Schubert & Bruckner, NDR Symphony Orchestra, Hamburg, Gunther Wand, 24 August
Gunther Wand, 90 next year, must now be the most venerated conductor to stand on the rostrum of the Albert Hall. He emerged from the wings, to open his concert with Schubertís Unfinished, gently, and slowly guided by the arm. He moved onto the podium. The audience clearly adore him as they welcomed him with a tumultuous roar few conductors are lucky enough to receive at the close of a Prom, let alone before a second of music has been played. At the close of Brucknerís Ninth symphony the cheers and applause threatened to shatter the walls. Within minutes the entire Albert Hall, packed to the rafters, was on its feet. He returned three times. Extraordinary scenes that must almost be unique.
He chose to conduct the two greatest unfinished masterpieces of Nineteenth Century symphonic music Ė yet the performances were utterly complete, utterly compelling and of a time and a moment that we could almost think to be extinct. The pacing was perfect in both works and the magnificent NDR Symphony Orchestra offered playing that was fabulously assured in technique. In the concert hall I donít think I have ever heard better horn playing in a performance of the Ninth symphony than we heard here Ė the very opening bars had all eight horns playing as a single unified whole with every player breathing simultaneously, giving precise dynamic weight to the notes. Throughout the entire work their playing was faultless with even the most exposed writing played to perfection. Woodwind were equally spellbinding (particularly a lamenting solo oboe) and the strings (notably astonishing basses and cellos) were silken in tone and capable of extraordinary purity in the upper register (even if the first violins at bars 73-4 seemed overwhelmed by the fff of brass and woodwind). Whilst the Albert Hallís notorious acoustics were partly to blame for this I wasnít quite so sure about the strident trumpets. Here the sense of balance seemed wrong. Yet, these were small blemishes in a performance that seemed telescopically drawn, almost as if Wand was building the bridge from the first movementís development through to the coda of the third movement. Its span was undeniably impressive, at tempos which seemed ideal. Particularly memorable was the Sehr langsam section of the adagio (fig. M) through to bar 203 (end of fig. Q). The gravity and weight of the climax, its collapse and the resurrection of the coda were as complete as in any performance I can recall.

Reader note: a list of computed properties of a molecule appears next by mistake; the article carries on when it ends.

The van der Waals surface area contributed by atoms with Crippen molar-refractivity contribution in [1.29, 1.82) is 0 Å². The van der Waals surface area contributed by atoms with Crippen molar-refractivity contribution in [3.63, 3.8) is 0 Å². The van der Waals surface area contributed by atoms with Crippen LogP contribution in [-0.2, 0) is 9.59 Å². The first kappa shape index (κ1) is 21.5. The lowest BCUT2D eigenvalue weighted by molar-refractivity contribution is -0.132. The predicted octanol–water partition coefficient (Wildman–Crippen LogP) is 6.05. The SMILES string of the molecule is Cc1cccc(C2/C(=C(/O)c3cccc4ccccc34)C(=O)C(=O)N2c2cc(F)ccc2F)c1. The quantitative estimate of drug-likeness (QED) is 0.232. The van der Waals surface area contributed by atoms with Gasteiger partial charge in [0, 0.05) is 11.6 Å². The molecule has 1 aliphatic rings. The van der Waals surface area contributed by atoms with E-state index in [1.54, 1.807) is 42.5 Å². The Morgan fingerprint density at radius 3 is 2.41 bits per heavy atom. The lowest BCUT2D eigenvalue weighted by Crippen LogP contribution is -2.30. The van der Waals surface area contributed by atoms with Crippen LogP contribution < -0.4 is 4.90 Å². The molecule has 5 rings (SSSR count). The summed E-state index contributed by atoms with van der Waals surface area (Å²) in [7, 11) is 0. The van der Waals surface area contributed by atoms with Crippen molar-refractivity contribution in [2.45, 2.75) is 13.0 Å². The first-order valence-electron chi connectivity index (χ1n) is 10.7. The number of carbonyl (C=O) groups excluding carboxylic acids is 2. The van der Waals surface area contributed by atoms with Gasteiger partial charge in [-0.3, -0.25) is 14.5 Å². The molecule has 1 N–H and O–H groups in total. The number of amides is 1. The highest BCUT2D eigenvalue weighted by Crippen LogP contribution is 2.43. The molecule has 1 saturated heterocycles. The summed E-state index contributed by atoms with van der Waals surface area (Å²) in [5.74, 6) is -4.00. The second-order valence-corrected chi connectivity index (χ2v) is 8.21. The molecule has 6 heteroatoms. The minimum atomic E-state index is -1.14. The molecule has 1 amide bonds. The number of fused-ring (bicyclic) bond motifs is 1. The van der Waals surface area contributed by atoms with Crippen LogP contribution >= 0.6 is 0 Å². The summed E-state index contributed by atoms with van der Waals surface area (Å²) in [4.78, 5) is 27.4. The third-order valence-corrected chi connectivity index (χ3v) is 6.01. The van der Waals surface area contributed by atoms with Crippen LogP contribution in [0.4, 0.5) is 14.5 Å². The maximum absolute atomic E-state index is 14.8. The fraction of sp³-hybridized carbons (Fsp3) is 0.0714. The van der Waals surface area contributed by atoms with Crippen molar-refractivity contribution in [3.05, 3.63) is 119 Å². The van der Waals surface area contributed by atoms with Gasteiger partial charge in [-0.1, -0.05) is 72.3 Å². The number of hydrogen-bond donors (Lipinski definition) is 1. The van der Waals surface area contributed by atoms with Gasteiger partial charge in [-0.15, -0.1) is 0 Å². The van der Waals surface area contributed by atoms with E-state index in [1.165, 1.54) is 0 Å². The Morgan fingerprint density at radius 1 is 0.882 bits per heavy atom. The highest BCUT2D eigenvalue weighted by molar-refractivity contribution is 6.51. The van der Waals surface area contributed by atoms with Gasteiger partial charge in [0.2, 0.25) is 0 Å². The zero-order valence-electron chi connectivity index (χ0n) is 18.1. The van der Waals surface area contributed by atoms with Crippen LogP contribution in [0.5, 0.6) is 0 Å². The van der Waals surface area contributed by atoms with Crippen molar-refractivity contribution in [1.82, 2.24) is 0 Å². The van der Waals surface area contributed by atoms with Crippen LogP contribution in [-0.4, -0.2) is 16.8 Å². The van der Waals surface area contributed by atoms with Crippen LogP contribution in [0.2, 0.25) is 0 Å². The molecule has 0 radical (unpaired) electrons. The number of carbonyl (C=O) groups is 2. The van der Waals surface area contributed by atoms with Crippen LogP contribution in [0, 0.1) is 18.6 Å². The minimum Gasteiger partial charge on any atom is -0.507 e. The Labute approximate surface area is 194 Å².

The Schubert had uncommon weight yet was similarly imposing. It was utterly memorable Ė a starter to a concert that will long be remembered by those who were there. This was great music making.
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